Cellphones vs. Trucks

A question I’m pulling out of a comment on another post, from Return of the Bees:

Here’s the Highway Traffic Act:

Pedestrian right of way

(28) Every pedestrian who lawfully enters a roadway in order to cross may continue the crossing as quickly as reasonably possible despite a change in the indication he or she is facing and, for purposes of the crossing, has the right of way over vehicles. R.S.O. 1990, c. H.8, s. 144 (28).

So, the woman proceeding south across Front St. at the Blue Jays Way crossing from the northwest corner to the southwest corner, on a striped pedestrian crosswalk, at ca 9:45 p.m. this week, who proceeded when the light turned green and was run over by the rear wheel of a truck making a right turn presumably into the left lane because of a wide turning base, had the right of way.

Here’s my question RE sidetracking, as with the financial planner (and so much else in life): She was talking on a cell phone, and/but why’s that relevant? All the articles written afterwards about cell phones and iPods are beside the point, which is to say, the cell phone handicapped her, and/but this put her on the same basis as the rest of us handicapped folk–she’d have been squashed just as flat if she was in a wheelchair, deaf, using a white cane, pushing a walker, or… old. Or, even possessed of a simple desire to be “dead right”.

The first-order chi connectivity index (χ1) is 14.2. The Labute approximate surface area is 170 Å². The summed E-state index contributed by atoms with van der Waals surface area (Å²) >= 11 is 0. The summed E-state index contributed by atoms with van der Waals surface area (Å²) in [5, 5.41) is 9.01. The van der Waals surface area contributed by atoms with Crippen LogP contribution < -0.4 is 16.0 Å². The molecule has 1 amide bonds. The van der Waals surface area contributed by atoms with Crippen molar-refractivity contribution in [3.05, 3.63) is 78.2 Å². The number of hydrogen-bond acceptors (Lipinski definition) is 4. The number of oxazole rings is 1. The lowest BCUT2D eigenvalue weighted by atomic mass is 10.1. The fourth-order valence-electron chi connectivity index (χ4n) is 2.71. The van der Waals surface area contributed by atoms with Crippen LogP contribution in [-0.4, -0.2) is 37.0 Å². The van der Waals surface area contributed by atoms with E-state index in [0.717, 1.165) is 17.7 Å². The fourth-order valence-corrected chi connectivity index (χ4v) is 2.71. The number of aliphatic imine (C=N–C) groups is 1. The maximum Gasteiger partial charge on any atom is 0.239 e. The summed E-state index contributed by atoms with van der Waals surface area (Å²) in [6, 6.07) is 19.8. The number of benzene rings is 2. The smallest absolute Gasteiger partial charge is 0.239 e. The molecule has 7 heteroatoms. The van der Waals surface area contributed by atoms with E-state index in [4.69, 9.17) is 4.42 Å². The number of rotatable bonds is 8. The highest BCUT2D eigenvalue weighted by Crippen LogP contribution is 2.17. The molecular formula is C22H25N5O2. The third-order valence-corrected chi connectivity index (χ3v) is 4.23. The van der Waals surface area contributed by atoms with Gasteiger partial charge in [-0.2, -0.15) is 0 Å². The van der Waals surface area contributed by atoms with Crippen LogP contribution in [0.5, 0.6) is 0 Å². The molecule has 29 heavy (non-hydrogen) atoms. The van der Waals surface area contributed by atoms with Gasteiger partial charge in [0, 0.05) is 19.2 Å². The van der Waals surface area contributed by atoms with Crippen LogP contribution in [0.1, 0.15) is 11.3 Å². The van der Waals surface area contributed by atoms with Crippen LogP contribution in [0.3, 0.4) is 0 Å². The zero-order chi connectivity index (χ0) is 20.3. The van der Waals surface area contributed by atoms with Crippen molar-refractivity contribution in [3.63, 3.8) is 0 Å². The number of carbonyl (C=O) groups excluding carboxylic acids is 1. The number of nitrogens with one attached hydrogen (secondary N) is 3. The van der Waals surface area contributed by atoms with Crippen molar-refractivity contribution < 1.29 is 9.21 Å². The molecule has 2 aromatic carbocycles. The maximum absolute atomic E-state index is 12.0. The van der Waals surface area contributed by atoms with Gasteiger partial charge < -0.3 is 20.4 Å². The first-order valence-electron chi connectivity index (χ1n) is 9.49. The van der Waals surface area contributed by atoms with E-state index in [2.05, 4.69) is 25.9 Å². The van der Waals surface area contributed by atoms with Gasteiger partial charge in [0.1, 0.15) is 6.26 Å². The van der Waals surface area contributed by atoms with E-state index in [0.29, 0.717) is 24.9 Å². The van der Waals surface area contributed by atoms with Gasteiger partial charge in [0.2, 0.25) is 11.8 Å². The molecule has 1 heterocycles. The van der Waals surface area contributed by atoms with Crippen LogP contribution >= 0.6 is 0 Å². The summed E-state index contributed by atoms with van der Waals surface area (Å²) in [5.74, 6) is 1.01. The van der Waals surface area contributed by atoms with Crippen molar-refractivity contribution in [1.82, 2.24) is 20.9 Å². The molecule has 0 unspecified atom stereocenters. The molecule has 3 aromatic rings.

So… Why the fixation on the irrelevant cell phone? Isn’t that getting royally sidetracked?

Why’s everyone evidently reluctant to confirm if the truck driver was proceeding into the intersection against the law?

My take on it: I’d normally agree that the cellphone is legally irrelevant, but in this case it does sound like it was the factor that led to her death. From the CBC:

Because she was on her cellphone at the time, police said, she didn’t notice the truck, and walked right into the side of it. She fell to the street and was run over by the truck’s rear wheels, police said.

So if the truck was already in the intersection and turning, the driver cannot in this case be held responsible for the behaviour of a pedestrian who wasn’t in the intersection at the time he began his turn.

As a cyclist I certainly have learned to be very wary of anyone — motorist, pedestrian or cyclist — on a cellphone. They’re oblivious and do the oddest (frequently wildly illegal) things with no warning.